at Knockdhu, it was interesting to hear about their maintenance and the
problems associated with such a piece of equipment. They can have a short shelf
life but pay for themselves within a year, although I remain a fan of worm tubs
Ushered into a nearby dunnage warehouse we sampled the
atmosphere of these slumbering GlenDronach casks. Again, no photographs, but
you were able to take some shots from outside with the doors opened as a memento. This tour highlighted that the key component is the guide.
Karen was fantastic and elevated what is a standard walk through a distillery
into a memorable experience. Engaging, knowledgeable and enthusiastic it reaffirmed
our faith in the mothership that is GlenDronach.
Then for some, the best part
of any tour was a set of 6 whiskies she had selected and guided us through.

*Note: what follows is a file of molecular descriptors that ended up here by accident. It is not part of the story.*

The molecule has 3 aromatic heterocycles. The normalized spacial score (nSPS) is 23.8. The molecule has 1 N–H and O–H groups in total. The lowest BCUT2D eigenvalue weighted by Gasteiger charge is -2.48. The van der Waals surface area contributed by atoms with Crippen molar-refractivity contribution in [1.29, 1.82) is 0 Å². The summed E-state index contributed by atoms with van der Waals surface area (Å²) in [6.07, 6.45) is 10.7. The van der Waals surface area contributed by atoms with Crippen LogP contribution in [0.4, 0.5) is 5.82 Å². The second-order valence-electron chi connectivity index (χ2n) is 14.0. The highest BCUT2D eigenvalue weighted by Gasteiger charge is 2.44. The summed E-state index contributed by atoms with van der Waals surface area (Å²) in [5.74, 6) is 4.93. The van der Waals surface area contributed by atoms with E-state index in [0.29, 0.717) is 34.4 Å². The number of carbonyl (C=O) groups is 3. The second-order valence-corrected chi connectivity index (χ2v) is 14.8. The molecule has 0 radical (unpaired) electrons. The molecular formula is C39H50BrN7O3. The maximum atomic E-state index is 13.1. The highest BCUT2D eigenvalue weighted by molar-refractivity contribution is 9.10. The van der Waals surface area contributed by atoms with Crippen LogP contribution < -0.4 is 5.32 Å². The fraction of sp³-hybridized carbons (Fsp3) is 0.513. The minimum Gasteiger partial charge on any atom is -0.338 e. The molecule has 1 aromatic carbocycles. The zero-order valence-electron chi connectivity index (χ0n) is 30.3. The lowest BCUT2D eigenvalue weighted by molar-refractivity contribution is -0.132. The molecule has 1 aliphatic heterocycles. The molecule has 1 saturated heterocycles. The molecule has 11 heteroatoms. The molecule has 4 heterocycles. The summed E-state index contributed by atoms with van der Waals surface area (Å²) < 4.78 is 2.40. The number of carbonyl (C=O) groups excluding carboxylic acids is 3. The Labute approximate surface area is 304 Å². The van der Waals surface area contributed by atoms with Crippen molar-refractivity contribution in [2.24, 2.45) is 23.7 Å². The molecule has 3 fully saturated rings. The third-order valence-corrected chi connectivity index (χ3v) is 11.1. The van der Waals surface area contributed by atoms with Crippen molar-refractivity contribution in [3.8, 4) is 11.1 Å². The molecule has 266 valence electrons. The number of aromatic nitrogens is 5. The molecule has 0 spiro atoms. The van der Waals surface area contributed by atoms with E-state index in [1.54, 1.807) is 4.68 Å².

Sadly, I was the driver of #theTormore4 chariot again, but it was great to see
GlenDronach catering for the nominated driver. Remember whilst in Scotland you
have to abide by our drink and drive rules with a zero tolerance approach, its
best to opt for the labelled samples to enjoy at a later date. Hence why I can
now bring you my thoughts on each whisky, including 2 specific distillery exclusives
and the current (at the time of writing) bottle-your-own Manager’s Cask.
GlenDronach Allardice 18-year-old
Colour: a bronze rubbing
Nose: almonds coated in dark
chocolate, also caramel and a ginger freshness. Also evident are cherries,
raspberries and spent matchsticks. Returning to the glass gives syrup tart and
honeycomb plus ginger ale! With water cloves are noticeable.
Taste: more chocolate and treacle,
almost a Black Forest Gateau cake in some respects. Honey and olives, there's a